What would it mean to us if we do turn out to be alone in the galaxy? On the bright side, we won’t go out into space and face a slew of hostile races eager to kill us off, as in Starship Troopers by Heinlein, and the John Scalzi Old Man’s War series. But it would also mean that we’ll never find companionship beyond our own kind, never get fresh perspectives on art, music, love, or the meaning of life. We’d never get a chance to learn from others with very different experiences. Even worse, if the number of planets with carbon-based life turns out to be near zero, then it will also be nearly impossible for us to find new worlds that are hospitable to us and our fellow Earth species, which means we’ll have to terraform every planet we encounter before we can colonize it, a process that could take thousands of years.

Much as I hate the thought that venturing out into galactic space would bring humanity into conflict with other races, I really hope that life isn’t a rare thing in the cosmos, and that we’re not the only intelligent beings. A universe with no inviting planets or potential friends would be hostile indeed.


I’ve posted recently about the search for extraterrestrial intelligence and the (so far) lack of success. But why are we so focused on intelligence? Wouldn’t it be awesome enough just to discover life elsewhere in this vast universe? Jumping high-five awesome? For some reason most of the attention and all of the angst has been centered on the idea that there might be other species of beings out there that might be interested in us for the purposes of a) contacting, or b) conquering. Yet the search has come up empty. Well, maybe intelligent life is as rare as a politician with his hands in his own pockets, and there are lots of reasons it could remain hidden from us, but the discovery of any kind of life inhabiting other solar systems would be cause for celebration.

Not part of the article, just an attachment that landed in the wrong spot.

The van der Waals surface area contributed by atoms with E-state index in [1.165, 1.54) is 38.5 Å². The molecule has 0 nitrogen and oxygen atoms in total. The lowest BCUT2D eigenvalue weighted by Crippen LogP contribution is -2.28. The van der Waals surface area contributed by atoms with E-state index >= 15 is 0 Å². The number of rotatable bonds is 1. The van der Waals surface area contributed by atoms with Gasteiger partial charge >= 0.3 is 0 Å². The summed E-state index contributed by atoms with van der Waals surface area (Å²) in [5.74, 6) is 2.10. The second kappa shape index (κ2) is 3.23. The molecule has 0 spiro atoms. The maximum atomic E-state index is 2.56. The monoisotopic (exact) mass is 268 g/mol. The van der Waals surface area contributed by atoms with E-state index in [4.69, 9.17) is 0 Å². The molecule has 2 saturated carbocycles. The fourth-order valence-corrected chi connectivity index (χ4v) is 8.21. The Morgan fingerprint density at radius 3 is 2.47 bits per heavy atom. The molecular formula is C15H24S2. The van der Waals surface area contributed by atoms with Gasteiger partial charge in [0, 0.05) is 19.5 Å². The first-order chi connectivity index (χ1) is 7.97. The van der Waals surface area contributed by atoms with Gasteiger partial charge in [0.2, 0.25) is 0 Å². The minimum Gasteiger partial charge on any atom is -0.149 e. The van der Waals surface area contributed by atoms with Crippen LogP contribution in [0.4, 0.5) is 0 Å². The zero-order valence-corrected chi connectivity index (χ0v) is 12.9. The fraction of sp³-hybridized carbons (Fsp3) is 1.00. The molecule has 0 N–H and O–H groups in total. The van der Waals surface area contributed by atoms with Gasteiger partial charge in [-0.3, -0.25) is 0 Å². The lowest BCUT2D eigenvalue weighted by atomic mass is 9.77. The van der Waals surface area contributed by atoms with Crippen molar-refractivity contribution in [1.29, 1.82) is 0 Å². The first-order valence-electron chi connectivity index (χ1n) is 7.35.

This week NASA announced a brand new coalition of scientific endeavours to be known as NExSS (Nexus for Exoplanet System Science). Each of the partner projects will focus on different aspects of the search for extraterrestrial life including refined spectrometers better able to detect Earth-like planets, how planets form and where, the potential habitability of exoplanets (from a human perspective), tidal dynamics, how organic elements reach planet surfaces, and a lot of other topics.